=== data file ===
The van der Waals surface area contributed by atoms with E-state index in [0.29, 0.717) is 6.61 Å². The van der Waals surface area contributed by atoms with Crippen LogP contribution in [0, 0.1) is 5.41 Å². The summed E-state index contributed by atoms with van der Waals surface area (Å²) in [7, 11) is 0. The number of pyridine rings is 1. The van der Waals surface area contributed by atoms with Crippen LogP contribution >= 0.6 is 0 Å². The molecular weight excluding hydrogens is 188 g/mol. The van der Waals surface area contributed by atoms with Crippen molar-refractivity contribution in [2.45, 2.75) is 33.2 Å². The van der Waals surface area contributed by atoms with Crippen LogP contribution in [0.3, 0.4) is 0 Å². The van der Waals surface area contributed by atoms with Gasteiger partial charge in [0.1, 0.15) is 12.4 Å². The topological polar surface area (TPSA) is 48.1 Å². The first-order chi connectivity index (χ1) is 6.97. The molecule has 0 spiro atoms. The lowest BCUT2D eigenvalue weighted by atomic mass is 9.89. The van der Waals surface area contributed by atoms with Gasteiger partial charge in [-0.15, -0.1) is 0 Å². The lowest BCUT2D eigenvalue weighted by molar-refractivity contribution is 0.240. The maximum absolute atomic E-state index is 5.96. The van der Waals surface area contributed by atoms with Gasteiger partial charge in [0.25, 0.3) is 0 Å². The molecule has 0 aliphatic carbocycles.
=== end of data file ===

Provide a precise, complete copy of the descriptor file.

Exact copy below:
The van der Waals surface area contributed by atoms with E-state index in [0.29, 0.717) is 6.61 Å². The van der Waals surface area contributed by atoms with Crippen LogP contribution in [0, 0.1) is 5.41 Å². The summed E-state index contributed by atoms with van der Waals surface area (Å²) in [7, 11) is 0. The number of pyridine rings is 1. The van der Waals surface area contributed by atoms with Crippen LogP contribution >= 0.6 is 0 Å². The molecular weight excluding hydrogens is 188 g/mol. The van der Waals surface area contributed by atoms with Crippen molar-refractivity contribution in [2.45, 2.75) is 33.2 Å². The van der Waals surface area contributed by atoms with Crippen LogP contribution in [0.3, 0.4) is 0 Å². The van der Waals surface area contributed by atoms with Gasteiger partial charge in [0.1, 0.15) is 12.4 Å². The topological polar surface area (TPSA) is 48.1 Å². The first-order chi connectivity index (χ1) is 6.97. The molecule has 0 spiro atoms. The lowest BCUT2D eigenvalue weighted by atomic mass is 9.89. The van der Waals surface area contributed by atoms with Gasteiger partial charge in [-0.15, -0.1) is 0 Å². The lowest BCUT2D eigenvalue weighted by molar-refractivity contribution is 0.240. The maximum absolute atomic E-state index is 5.96. The van der Waals surface area contributed by atoms with Gasteiger partial charge in [0.25, 0.3) is 0 Å². The molecule has 0 aliphatic carbocycles.